I don’t recall it being a title I ever came across back in the nineties. In fact, I only started taking an interest in playing it after it made an appearance in several news articles and blog posts published as Halloween specials last month. The coverage made me decide to pick up a copy so I could find out for myself whether any of the claims about violence and controversy were true, and this is how I found myself streaming Harvester on the Later Levels’ Twitch channel one Saturday evening.

There are spoilers in the following paragraphs. So if you haven’t yet played the game and intend to at some point, you may wish to consider navigating away from this post now and coming back later.

The story begins when 18-year old Steve wakes up in the town of Harvest in 1953 with a case of amnesia. It’s immediately obvious there’s something sinister going on: all its inhabitants are extremely eccentric or downright creepy and they keep urging him to join the Order of the Harvest Moon. The only person Steve can confide is in Stephanie, a girl he has no recollection of but who he’s apparently due to marry in two weeks, and it looks as if their only choice is to get into the Lodge and find out what’s happening.

Unfortunately, I didn’t get to see much of the plot during the stream as I managed to get Steve killed in a rather spectacular fashion around three hours in. How was I to know that using the word ‘Comrade’ in front of Colonel Buster Munroe would cause him to shoot the protagonist in the head, fall on a big red button and send a batch of nuclear missiles rushing towards Russia? Perhaps this was for the best though. Several scenes made for rather uncomfortable viewing so I decided this was a game better played off stream.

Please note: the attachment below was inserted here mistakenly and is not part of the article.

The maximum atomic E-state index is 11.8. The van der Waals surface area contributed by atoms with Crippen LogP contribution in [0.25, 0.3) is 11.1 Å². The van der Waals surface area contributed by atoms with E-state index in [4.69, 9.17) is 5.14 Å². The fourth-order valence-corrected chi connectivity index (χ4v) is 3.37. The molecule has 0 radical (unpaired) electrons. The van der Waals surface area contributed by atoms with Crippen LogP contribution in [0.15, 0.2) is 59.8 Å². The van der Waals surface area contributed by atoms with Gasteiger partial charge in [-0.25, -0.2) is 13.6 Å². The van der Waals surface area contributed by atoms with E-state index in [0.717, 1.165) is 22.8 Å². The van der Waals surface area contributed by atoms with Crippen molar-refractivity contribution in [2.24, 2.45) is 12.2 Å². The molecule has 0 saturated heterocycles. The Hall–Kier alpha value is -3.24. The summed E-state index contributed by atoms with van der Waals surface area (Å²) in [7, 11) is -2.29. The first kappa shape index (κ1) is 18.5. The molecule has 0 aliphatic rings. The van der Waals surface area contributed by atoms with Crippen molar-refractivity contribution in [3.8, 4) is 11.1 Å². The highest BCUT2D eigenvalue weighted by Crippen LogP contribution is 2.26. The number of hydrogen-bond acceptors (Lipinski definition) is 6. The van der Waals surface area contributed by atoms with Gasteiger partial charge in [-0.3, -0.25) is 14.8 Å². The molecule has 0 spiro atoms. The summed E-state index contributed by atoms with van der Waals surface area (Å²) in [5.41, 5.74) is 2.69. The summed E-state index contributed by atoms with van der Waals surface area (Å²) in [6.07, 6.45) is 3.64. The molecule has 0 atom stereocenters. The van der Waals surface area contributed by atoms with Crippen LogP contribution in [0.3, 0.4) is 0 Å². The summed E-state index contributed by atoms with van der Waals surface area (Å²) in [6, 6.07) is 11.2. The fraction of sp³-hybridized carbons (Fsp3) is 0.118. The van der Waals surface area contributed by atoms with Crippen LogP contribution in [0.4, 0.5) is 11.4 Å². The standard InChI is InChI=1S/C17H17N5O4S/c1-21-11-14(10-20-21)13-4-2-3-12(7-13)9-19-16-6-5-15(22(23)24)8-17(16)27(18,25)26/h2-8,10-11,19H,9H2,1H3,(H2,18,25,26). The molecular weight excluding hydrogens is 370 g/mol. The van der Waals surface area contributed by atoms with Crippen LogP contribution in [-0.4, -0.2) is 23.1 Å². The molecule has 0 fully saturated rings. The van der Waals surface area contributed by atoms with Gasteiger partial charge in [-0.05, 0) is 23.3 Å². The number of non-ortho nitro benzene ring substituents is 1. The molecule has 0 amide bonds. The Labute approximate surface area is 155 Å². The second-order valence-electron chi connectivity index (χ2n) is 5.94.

I went back to Harvester a week or so later, starting again from the beginning and getting much further this time. The first third of the gameplay focused on gaining an application form to become a member of the Order, then the second involved completing a series of petty vandalisms that had wider consequences. That was where I decided to stop. Not because it was getting too violent, but because the final third of the game involved something every adventure fan dreads: action sequences in point-and-clicks.